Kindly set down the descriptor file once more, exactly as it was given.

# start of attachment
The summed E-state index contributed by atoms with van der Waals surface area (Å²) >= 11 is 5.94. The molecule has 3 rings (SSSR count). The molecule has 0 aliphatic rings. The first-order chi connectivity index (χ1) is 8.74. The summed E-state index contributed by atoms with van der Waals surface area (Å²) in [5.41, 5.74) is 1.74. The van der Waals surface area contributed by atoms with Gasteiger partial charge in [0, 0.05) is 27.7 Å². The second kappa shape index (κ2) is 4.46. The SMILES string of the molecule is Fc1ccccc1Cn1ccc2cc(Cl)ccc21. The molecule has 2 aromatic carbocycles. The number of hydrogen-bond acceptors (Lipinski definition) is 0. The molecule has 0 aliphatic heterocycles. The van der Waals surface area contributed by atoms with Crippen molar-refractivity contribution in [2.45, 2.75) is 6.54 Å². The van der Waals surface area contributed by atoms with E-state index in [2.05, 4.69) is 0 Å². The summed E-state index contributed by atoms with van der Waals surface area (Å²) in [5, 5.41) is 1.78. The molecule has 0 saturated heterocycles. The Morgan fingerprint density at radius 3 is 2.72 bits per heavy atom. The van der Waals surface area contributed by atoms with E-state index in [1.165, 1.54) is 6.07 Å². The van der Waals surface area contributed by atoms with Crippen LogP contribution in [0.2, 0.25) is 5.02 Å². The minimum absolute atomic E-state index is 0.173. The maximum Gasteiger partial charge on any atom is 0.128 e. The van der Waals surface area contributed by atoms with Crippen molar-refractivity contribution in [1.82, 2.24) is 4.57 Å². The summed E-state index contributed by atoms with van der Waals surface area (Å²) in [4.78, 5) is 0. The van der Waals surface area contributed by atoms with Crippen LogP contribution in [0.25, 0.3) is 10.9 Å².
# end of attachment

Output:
The summed E-state index contributed by atoms with van der Waals surface area (Å²) >= 11 is 5.94. The molecule has 3 rings (SSSR count). The molecule has 0 aliphatic rings. The first-order chi connectivity index (χ1) is 8.74. The summed E-state index contributed by atoms with van der Waals surface area (Å²) in [5.41, 5.74) is 1.74. The van der Waals surface area contributed by atoms with Gasteiger partial charge in [0, 0.05) is 27.7 Å². The second kappa shape index (κ2) is 4.46. The SMILES string of the molecule is Fc1ccccc1Cn1ccc2cc(Cl)ccc21. The molecule has 2 aromatic carbocycles. The number of hydrogen-bond acceptors (Lipinski definition) is 0. The molecule has 0 aliphatic heterocycles. The van der Waals surface area contributed by atoms with Crippen molar-refractivity contribution in [2.45, 2.75) is 6.54 Å². The van der Waals surface area contributed by atoms with E-state index in [2.05, 4.69) is 0 Å². The summed E-state index contributed by atoms with van der Waals surface area (Å²) in [5, 5.41) is 1.78. The molecule has 0 saturated heterocycles. The Morgan fingerprint density at radius 3 is 2.72 bits per heavy atom. The van der Waals surface area contributed by atoms with E-state index in [1.165, 1.54) is 6.07 Å². The van der Waals surface area contributed by atoms with Crippen LogP contribution in [0.2, 0.25) is 5.02 Å². The minimum absolute atomic E-state index is 0.173. The maximum Gasteiger partial charge on any atom is 0.128 e. The van der Waals surface area contributed by atoms with Crippen molar-refractivity contribution in [1.82, 2.24) is 4.57 Å². The summed E-state index contributed by atoms with van der Waals surface area (Å²) in [4.78, 5) is 0. The van der Waals surface area contributed by atoms with Crippen LogP contribution in [0.25, 0.3) is 10.9 Å².